• BVI athletes are represented at the Olympics in track and field events.

Road Town, Tortola, BVI.  Photo by Bgabel
Road Town, Tortola, BVI. Photo by Bgabel | Source

Exploring the BVI

Would You Like to Visit?

The BVI citizens are proud of their British heritage. They are more rural than their American neighbors, and some still farm and fish. However, their two main industries are tourism and financial services (mentioned under Currency).

Just in case you would like to visit, here are two reminders for tourists:

  1. Visitors are required to have a valid passport, and pre-arranged accommodations. For further details, see Entry Requirements.
  2. The electricity voltage on the island is 110 (American system). Even travelers from Britain must use an adapter with their electrical equipment.

There are no direct flights from the American mainland or Europe, but it is worth the trip to visit this multi-cultural experience.

Choose Your Route

  • Tourists from the United States can fly into Puerto Rico, and hop on one of the many 30-minute inter-island flights to the BVI main airport (Terrance B. Lettsome International) on Beef Island. From Beef Island, a bridge connects to Tortola, and small ferries sail to any of the other islands.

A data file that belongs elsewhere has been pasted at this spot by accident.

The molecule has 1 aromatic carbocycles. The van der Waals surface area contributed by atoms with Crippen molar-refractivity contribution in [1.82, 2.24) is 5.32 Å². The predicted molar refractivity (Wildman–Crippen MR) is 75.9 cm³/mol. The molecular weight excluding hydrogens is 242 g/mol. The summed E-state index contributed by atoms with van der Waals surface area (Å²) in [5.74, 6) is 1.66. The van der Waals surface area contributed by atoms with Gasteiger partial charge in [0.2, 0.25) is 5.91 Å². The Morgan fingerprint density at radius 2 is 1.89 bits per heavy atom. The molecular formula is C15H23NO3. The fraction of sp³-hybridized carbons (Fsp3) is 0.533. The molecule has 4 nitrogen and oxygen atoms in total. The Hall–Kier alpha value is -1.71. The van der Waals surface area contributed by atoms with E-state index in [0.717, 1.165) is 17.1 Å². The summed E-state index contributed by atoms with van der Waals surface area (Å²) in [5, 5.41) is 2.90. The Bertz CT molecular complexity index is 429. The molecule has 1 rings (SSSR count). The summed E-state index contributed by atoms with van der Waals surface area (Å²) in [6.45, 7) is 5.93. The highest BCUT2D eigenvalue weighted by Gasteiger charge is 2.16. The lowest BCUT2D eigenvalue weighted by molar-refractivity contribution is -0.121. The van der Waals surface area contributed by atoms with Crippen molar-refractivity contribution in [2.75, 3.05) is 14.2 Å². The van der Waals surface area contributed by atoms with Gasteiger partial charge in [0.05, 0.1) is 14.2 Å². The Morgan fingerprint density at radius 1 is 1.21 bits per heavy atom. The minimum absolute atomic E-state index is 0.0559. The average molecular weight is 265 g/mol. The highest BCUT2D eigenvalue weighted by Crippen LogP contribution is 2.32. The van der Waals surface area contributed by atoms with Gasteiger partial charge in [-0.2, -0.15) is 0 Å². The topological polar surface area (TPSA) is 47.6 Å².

• Travelers from the United States can also fly into St. Thomas and take a 45-minute ferry ride to Tortola.
  • Travelers from Britain can fly into Antigua, and then to Beef Island.

Given the versatility of people and culture in the BVI, people from anywhere and everywhere will find something to enjoy.

Sources

© 2013 Dora Isaac Weithers

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37 comments

Ericdierker profile image

Ericdierker 2 years ago from Spring Valley, CA. U.S.A.

I just voted everything up -- is that legal? I am a coming to the BVI.

This is a really really cool hub. "carry me away".

I have done a few million in transactions there but had no idea about how wonderful the world there is. I need to go there.

Hugs and honey bunnys to you.


MsDora profile image

MsDora 2 years ago from The Caribbean Author

Eric, I think you and the BVI will enjoy each other. I like everything except the steep hills. I "pray without ceasing" when I get in the car. Thank you for your support all through 2013, and looking forward to more good times with you during the New Year.


Ericdierker profile image

Ericdierker 2 years ago from Spring Valley, CA. U.S.A.

Peace and love be in you. Let me tell you a fun story.:

I was just a boy. 14. I was raised by American black people. They were southerners to our American way. They were children of our sharecroppers way. And they were heroes. And they talked funny like a Creole do. Louisianan and Alabaman were there roots and Korean War and wet nurse were their truth.